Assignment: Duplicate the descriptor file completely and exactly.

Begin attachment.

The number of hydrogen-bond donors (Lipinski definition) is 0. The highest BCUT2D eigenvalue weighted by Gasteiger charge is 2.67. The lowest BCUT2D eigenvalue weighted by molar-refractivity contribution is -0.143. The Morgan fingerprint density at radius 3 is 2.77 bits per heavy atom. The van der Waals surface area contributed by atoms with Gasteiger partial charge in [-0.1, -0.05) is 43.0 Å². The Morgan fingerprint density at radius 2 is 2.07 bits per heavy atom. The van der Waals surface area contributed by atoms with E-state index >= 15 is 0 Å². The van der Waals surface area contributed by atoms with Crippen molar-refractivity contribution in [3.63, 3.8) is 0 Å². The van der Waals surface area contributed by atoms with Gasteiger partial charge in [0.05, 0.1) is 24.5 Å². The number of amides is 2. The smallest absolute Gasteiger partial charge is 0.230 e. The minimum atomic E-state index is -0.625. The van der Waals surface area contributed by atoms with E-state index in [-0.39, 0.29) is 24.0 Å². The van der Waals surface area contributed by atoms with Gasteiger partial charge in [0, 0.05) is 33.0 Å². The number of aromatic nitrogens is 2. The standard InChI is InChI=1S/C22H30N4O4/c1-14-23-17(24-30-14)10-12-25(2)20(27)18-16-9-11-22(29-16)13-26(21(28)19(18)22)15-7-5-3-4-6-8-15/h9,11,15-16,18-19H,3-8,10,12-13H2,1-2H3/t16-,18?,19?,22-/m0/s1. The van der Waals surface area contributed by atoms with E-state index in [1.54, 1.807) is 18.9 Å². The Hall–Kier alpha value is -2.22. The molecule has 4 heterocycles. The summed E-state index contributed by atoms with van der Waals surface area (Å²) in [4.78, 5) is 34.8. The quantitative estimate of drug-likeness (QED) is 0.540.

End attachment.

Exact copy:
The number of hydrogen-bond donors (Lipinski definition) is 0. The highest BCUT2D eigenvalue weighted by Gasteiger charge is 2.67. The lowest BCUT2D eigenvalue weighted by molar-refractivity contribution is -0.143. The Morgan fingerprint density at radius 3 is 2.77 bits per heavy atom. The van der Waals surface area contributed by atoms with Gasteiger partial charge in [-0.1, -0.05) is 43.0 Å². The Morgan fingerprint density at radius 2 is 2.07 bits per heavy atom. The van der Waals surface area contributed by atoms with E-state index >= 15 is 0 Å². The van der Waals surface area contributed by atoms with Crippen molar-refractivity contribution in [3.63, 3.8) is 0 Å². The van der Waals surface area contributed by atoms with Gasteiger partial charge in [0.05, 0.1) is 24.5 Å². The number of amides is 2. The smallest absolute Gasteiger partial charge is 0.230 e. The minimum atomic E-state index is -0.625. The van der Waals surface area contributed by atoms with E-state index in [-0.39, 0.29) is 24.0 Å². The van der Waals surface area contributed by atoms with Gasteiger partial charge in [0, 0.05) is 33.0 Å². The number of aromatic nitrogens is 2. The standard InChI is InChI=1S/C22H30N4O4/c1-14-23-17(24-30-14)10-12-25(2)20(27)18-16-9-11-22(29-16)13-26(21(28)19(18)22)15-7-5-3-4-6-8-15/h9,11,15-16,18-19H,3-8,10,12-13H2,1-2H3/t16-,18?,19?,22-/m0/s1. The van der Waals surface area contributed by atoms with E-state index in [1.54, 1.807) is 18.9 Å². The Hall–Kier alpha value is -2.22. The molecule has 4 heterocycles. The summed E-state index contributed by atoms with van der Waals surface area (Å²) in [4.78, 5) is 34.8. The quantitative estimate of drug-likeness (QED) is 0.540.